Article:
If the cables are real and there is a secret agreement, well, then things get a tiny bit stickier but really not so much as  you might think.  It makes the actions themselves less naughty but that really doesn’t matter all that much if the agreement is secret because no one KNOWS they’re not naughty.  It also increases problems within Pakistan itself because the people who don’t know about the agreement become outraged (see next paragraph) and the people who do know can only say,  “No, it’s alright, trust us.”

Now let’s look at it from the Pakistani equivalent of Joe Lunchpail, just trying to keep body and soul together and take care of his family.  What he sees is US drones dropping bombs on his village because the Taliban is there.  It’s hard to see how this has a positive effect on his life, because even if the bomb takes out the local Taliban or al-Qaeda leader it doesn’t stick around to make sure that another one isn’t appointed by the regional chieftain tomorrow morning.  What he sees is his own government’s inability to protect him from… anything, really, which effectively weakens whatever authority the local government has left.  And if the bomb takes Joe out, too, what becomes of the family?  I may sound like a sterotypical bleeding-heart liberal here, but it doesn’t take a lot of imagination to picture a scenario where distraught relatives of drone victims look for a way to avenge themselves on the evil empire that bombed them.

I know a lot of military families out there and I can hear at least one of them saying that using the drones keeps the troops safer.  I totally get that a soldier controlling a drone in Pakistan from a bunker in California is about as safe as it gets.  I also strongly agree that drones provide a form of air support in a combat zone that is impossible to get any other way.  I’m not anti-drone.  But the troop-protection argument only holds water if the drone is replacing or supporting ground troops and the US doesn’t have ground troops in Pakistan.  In this particular case the drones are being used precisely because they can go where US troops cannot.  (Well, unless the target is Osama himself, but all the arguments in this post about drones could also be applied to that mission as well, really.)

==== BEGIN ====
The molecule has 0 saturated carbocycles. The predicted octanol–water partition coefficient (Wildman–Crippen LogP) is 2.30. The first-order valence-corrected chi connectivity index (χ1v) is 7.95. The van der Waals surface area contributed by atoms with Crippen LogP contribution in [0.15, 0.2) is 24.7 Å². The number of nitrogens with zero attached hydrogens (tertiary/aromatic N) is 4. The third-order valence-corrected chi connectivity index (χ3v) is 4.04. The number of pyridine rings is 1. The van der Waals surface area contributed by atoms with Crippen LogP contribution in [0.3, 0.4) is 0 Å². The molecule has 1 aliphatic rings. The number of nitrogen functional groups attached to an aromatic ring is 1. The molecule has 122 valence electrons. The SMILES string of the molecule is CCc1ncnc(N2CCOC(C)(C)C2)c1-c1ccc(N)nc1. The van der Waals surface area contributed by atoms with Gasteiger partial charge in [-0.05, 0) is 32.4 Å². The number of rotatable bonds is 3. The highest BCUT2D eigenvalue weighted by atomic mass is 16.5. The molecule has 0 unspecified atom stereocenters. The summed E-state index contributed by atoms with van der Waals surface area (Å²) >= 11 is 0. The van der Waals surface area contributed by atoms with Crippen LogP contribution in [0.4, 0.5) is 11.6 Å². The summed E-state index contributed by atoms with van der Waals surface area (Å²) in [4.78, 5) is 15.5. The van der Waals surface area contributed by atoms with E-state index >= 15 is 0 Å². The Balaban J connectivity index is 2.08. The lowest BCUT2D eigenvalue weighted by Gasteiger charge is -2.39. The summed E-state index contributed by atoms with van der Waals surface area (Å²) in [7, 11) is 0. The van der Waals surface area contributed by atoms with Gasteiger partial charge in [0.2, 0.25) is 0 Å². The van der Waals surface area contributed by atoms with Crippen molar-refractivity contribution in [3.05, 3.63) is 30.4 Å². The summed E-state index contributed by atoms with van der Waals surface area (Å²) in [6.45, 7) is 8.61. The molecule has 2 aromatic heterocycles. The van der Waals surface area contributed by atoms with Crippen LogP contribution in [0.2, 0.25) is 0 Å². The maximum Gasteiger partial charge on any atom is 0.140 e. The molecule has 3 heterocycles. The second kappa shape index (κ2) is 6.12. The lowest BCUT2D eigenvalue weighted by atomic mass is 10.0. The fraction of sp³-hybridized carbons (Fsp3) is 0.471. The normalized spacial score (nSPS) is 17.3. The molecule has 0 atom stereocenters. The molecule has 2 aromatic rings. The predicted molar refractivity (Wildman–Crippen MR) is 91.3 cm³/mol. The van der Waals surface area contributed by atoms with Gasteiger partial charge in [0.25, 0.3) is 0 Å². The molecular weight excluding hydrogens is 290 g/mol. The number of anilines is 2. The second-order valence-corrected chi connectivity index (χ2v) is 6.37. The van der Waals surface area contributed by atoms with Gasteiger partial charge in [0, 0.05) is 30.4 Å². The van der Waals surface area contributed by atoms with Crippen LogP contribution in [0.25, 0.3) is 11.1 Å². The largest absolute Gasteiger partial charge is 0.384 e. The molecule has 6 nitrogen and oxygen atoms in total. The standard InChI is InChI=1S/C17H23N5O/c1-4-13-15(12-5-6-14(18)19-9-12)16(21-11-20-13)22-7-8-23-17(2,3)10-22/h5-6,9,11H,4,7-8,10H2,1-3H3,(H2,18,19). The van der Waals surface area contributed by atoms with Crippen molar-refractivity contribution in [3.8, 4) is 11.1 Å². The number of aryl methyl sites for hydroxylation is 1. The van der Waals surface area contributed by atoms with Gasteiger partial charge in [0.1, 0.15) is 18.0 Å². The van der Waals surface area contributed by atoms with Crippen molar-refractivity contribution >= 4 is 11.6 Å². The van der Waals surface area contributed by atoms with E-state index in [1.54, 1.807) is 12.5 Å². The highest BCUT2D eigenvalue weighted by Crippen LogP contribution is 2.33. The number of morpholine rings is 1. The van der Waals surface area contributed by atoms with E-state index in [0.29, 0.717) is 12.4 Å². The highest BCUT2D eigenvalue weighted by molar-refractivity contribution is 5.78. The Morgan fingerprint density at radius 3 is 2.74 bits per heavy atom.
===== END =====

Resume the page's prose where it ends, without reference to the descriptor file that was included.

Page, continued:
All this sounds like a standard anti-American rant taken from the pages of Al Jazeera, but it’s not.  This story is starting to hit the media a bit harder lately, and there are signs that the policy-making process is becoming more transparent.  There have also been open demonstrations in Pakistan protesting the strikes, though ironically they had to be relocated to areas less prone to drone attacks.  The sole purpose of all of this is to get you thinking about these drone strikes and about how they make the US look to the rather large number of non-Americans in the world.  And if all those words up there haven’t done that, then please consider this one last  point.

How would you feel if India started sending drones to fire missiles at McDonalds restaurants, raining robotic death on the meat-eaters inside because they were defiling the holy nature of the cow?  It really isn’t all that much different, and I bet you’d call them acts of terrorism.

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One thought on “Droning on about drones

  1. Pingback: I’M REALLY PISSED OFF (YES, I KNOW I’M YELLING) | feingarden